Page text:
This study tested the hypothesis that pectoralis II (PECS II) + serratus plane blocks would reduce opioid consumption and improve outcomes compared with standard practice in minimally invasive cardiac surgery. A retrospective and observational study was realized in the intensive care unit (ICU) setting of “ICLAS GVM, Istitituto Clinico Ligure Alta Specialità, (Rapallo, Italy)”, including adult patients who underwent right minithoracotomy for replacement/plastic aortic, mitral and tricuspid valve or atrial myxoma resection in cardiac surgery. Seventy-eight patients were extracted by the database and divided into two groups. Group 1 (41 patients) received ultrasound-guided PECS II + serratus plane blocks with Ropivacaine 0.25% 10 mL + 20 mL + 30 mL. Group 2 (37 patients) received intravenous opioids analgesia with morphine 20–25 mg/day or tramadol 200–300 mg/day. The primary outcomes were: the pain perceived: Critical-Care Pain Observation Tool (CPOT) score; the opioids consumption: mg morphine or tramadol, or μg sufentanyl administered; and mg paracetamol, toradol, tramadol or morphine administered as a rescue. The secondary outcomes were the hours of orotracheal intubation and of stay in ICU, and the number of episodes of nausea, vomiting, delayed awakening and respiratory depression. Group 1 vs. Group 2 consumed less opioids (Sufentanyl p < 0.0001; Morphine p < 0.0001), had a lower pain perceived (p = 0.002 at 6 h, p = 0.0088 at 12 h, p < 0.0001 at 24 h), need for rescue analgesia (p = 0.0005), episodes of nausea and vomiting (p = 0.0237) and intubation time and ICU stay (p = 0.0147 time of IOT, p < 0.0001 stay in ICU). Ultrasound-guided PECS II + serratus plane blocks demonstrated better than intravenous opioids analgesia in patients undergoing minimally invasive cardiac surgery.

Ultrasound-Guided PECS II + Serratus Plane Fascial Blocks Are Associated with Reduced Opioid Consumption and Lengths of Stay for Minimally Invasive Cardiac Surgery: An Observational Retrospective Study

Pirri, Carmelo
Writing – Original Draft Preparation
;
Behr, Astrid Ursula;De Caro, Raffaele;Stecco, Carla
2022

Abstract

This study tested the hypothesis that pectoralis II (PECS II) + serratus plane blocks would reduce opioid consumption and improve outcomes compared with standard practice in minimally invasive cardiac surgery. A retrospective and observational study was realized in the intensive care unit (ICU) setting of “ICLAS GVM, Istitituto Clinico Ligure Alta Specialità, (Rapallo, Italy)”, including adult patients who underwent right minithoracotomy for replacement/plastic aortic, mitral and tricuspid valve or atrial myxoma resection in cardiac surgery. Seventy-eight patients were extracted by the database and divided into two groups. Group 1 (41 patients) received ultrasound-guided PECS II + serratus plane blocks with Ropivacaine 0.25% 10 mL + 20 mL + 30 mL. Group 2 (37 patients) received intravenous opioids analgesia with morphine 20–25 mg/day or tramadol 200–300 mg/day. The primary outcomes were: the pain perceived: Critical-Care Pain Observation Tool (CPOT) score; the opioids consumption: mg morphine or tramadol, or μg sufentanyl administered; and mg paracetamol, toradol, tramadol or morphine administered as a rescue. The secondary outcomes were the hours of orotracheal intubation and of stay in ICU, and the number of episodes of nausea, vomiting, delayed awakening and respiratory depression. Group 1 vs. Group 2 consumed less opioids (Sufentanyl p < 0.0001; Morphine p < 0.0001), had a lower pain perceived (p = 0.002 at 6 h, p = 0.0088 at 12 h, p < 0.0001 at 24 h), need for rescue analgesia (p = 0.0005), episodes of nausea and vomiting (p = 0.0237) and intubation time and ICU stay (p = 0.0147 time of IOT, p < 0.0001 stay in ICU). Ultrasound-guided PECS II + serratus plane blocks demonstrated better than intravenous opioids analgesia in patients undergoing minimally invasive cardiac surgery.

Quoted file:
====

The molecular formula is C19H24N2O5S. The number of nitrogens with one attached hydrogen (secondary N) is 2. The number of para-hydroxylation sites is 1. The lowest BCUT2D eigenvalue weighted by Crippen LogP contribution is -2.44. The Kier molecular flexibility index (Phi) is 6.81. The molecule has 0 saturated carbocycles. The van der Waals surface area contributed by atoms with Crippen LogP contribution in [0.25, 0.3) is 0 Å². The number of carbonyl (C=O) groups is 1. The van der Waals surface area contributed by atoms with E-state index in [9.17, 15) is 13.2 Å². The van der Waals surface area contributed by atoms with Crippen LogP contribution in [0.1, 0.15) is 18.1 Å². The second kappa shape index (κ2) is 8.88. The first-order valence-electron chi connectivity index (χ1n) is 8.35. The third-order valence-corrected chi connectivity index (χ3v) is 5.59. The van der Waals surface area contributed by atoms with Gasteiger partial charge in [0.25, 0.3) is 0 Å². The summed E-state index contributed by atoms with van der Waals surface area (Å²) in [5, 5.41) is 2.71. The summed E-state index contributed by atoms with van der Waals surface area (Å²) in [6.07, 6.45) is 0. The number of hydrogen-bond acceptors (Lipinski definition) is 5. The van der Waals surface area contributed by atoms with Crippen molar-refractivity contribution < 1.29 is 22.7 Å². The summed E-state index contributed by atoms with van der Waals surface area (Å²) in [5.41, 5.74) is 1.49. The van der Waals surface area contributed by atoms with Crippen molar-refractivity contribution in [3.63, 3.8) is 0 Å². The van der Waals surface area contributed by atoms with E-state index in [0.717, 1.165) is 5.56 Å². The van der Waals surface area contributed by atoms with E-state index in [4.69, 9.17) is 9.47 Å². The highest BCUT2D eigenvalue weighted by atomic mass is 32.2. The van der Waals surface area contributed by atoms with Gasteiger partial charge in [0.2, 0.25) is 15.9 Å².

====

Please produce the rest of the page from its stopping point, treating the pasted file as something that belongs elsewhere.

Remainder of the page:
2022
File in questo prodotto:
File Dimensione Formato  
Ultrasound-Guided PECS II + Serratus Plane Fascial Blocks Are.pdf

accesso aperto

Tipologia: Published (publisher's version)
Licenza: Creative commons
Dimensione 1.43 MB
Formato Adobe PDF
1.43 MB Adobe PDF Visualizza/Apri
Pubblicazioni consigliate

I documenti in IRIS sono protetti da copyright e tutti i diritti sono riservati, salvo diversa indicazione.

Utilizza questo identificativo per citare o creare un link a questo documento: https://hdl.handle.net/11577/3449546
Citazioni
  • ???jsp.display-item.citation.pmc??? ND
  • Scopus 10
  • ???jsp.display-item.citation.isi??? ND
social impact